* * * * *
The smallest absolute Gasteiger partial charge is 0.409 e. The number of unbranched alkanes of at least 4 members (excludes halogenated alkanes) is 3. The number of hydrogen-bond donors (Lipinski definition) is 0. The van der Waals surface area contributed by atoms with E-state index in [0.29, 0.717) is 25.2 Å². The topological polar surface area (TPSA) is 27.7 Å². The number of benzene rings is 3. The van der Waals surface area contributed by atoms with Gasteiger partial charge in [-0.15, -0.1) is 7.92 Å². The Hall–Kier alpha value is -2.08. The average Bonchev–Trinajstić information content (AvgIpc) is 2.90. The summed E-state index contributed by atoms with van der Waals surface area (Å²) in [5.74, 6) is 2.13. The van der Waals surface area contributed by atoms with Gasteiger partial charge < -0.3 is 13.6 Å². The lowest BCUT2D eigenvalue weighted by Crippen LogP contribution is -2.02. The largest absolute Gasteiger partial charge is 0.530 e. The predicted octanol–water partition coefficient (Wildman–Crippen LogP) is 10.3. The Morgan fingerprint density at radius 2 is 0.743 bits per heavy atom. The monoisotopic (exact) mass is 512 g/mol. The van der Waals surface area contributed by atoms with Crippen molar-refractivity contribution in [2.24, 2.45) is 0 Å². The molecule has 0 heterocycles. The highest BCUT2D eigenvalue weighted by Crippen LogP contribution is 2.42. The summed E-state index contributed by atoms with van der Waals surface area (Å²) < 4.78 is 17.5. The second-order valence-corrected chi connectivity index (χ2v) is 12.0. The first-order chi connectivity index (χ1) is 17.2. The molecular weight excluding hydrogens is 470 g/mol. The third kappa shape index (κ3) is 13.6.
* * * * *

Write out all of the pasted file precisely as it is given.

The smallest absolute Gasteiger partial charge is 0.409 e. The number of unbranched alkanes of at least 4 members (excludes halogenated alkanes) is 3. The number of hydrogen-bond donors (Lipinski definition) is 0. The van der Waals surface area contributed by atoms with E-state index in [0.29, 0.717) is 25.2 Å². The topological polar surface area (TPSA) is 27.7 Å². The number of benzene rings is 3. The van der Waals surface area contributed by atoms with Gasteiger partial charge in [-0.15, -0.1) is 7.92 Å². The Hall–Kier alpha value is -2.08. The average Bonchev–Trinajstić information content (AvgIpc) is 2.90. The summed E-state index contributed by atoms with van der Waals surface area (Å²) in [5.74, 6) is 2.13. The van der Waals surface area contributed by atoms with Gasteiger partial charge < -0.3 is 13.6 Å². The lowest BCUT2D eigenvalue weighted by Crippen LogP contribution is -2.02. The largest absolute Gasteiger partial charge is 0.530 e. The predicted octanol–water partition coefficient (Wildman–Crippen LogP) is 10.3. The Morgan fingerprint density at radius 2 is 0.743 bits per heavy atom. The monoisotopic (exact) mass is 512 g/mol. The van der Waals surface area contributed by atoms with Crippen molar-refractivity contribution in [2.24, 2.45) is 0 Å². The molecule has 0 heterocycles. The highest BCUT2D eigenvalue weighted by Crippen LogP contribution is 2.42. The summed E-state index contributed by atoms with van der Waals surface area (Å²) < 4.78 is 17.5. The second-order valence-corrected chi connectivity index (χ2v) is 12.0. The first-order chi connectivity index (χ1) is 17.2. The molecular weight excluding hydrogens is 470 g/mol. The third kappa shape index (κ3) is 13.6.